By: Shannon Persad
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Alcohol and the Increase in Deaths in the United States
The National Institute on Alcohol Abuse and Alcoholism (NIAAA) has found alcohol-related deaths increasing in the United States. The NIAAA has estimated between 1999 to 2017, that nearly 1 million people died from alcohol-related causes. In 1999, about 35,914 had alcohol mentioned in their death certificate. In 2017, that amount doubled to 72,558. In 2017 alone, alcohol played a role in 2.6% of all deaths in the United States.
Why Did Alcohol-Related Deaths Increase?
According to the NIAAA:
“The researchers found that, in 2017, nearly half of alcohol-related deaths resulted from liver disease (31%; 22,245) or overdoses on alcohol alone or with other drugs (18%; 12,954). People aged 45-74 had the highest rates of deaths related to alcohol, but the biggest increases over time were among people age 25-34. High rates among middle-aged adults are consistent with recent reports of increases in “deaths of despair,” generally defined as deaths related to overdoses, alcohol-associated liver cirrhosis, and suicides, primarily among non-Hispanic whites. However, the authors report that, by the end of the study period, alcohol-related deaths were increasing among people in almost all age and racial and ethnic group.”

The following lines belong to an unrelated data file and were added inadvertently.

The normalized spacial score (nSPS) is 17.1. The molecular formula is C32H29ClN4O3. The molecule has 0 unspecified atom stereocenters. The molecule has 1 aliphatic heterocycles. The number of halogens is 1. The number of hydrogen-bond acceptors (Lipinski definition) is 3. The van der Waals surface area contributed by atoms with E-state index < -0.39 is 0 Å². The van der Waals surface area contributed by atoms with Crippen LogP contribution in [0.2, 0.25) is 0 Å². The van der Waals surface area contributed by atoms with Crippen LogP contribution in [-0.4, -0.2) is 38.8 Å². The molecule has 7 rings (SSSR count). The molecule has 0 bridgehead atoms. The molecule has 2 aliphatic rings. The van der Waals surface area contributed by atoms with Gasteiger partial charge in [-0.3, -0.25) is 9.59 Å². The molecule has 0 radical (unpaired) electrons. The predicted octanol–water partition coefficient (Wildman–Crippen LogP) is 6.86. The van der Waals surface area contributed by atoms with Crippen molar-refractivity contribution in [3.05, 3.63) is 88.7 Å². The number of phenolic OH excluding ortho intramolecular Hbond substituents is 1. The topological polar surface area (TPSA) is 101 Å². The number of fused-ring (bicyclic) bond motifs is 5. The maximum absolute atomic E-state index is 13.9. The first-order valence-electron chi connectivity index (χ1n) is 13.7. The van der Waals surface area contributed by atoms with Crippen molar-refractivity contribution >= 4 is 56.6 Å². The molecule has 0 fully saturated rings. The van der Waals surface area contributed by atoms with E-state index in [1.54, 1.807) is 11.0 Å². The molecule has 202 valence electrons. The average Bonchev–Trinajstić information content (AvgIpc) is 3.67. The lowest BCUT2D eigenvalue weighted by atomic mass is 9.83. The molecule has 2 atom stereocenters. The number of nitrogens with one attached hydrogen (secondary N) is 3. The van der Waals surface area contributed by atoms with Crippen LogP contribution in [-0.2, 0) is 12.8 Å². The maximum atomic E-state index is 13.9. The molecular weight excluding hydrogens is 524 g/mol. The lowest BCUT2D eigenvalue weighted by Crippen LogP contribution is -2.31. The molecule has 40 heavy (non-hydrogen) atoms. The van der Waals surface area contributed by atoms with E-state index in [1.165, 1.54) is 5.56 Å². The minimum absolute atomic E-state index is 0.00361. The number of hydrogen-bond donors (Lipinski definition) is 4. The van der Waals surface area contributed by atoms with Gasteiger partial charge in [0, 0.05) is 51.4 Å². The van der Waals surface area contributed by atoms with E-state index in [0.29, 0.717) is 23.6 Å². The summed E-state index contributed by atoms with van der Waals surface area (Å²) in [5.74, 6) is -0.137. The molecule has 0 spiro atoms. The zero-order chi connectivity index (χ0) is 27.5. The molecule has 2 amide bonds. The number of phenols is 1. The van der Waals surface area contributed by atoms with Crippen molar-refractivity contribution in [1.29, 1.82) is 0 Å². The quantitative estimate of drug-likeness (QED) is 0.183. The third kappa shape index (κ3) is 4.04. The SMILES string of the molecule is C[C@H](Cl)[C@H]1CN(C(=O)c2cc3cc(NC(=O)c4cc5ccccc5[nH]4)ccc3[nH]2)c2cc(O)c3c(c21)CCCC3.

“As with increases in alcohol consumption and related medical emergencies, rates of death involving alcohol increased more for women (85%) than men (35%) over the study period, further narrowing once large differences in alcohol use and harms between males and females. The findings come at a time of growing evidence that even one drink per day of alcohol can contribute to an increase in the risk of breast cancer for women. Women also appear to be at a greater risk than men for alcohol-related cardiovascular diseases, liver disease, alcohol use disorder, and other consequences.”
Don’t let that be you.
If you or someone you know is suffering from alcohol addiction, seek immediate help now by calling ATSI Rehab at (855)-498-2121.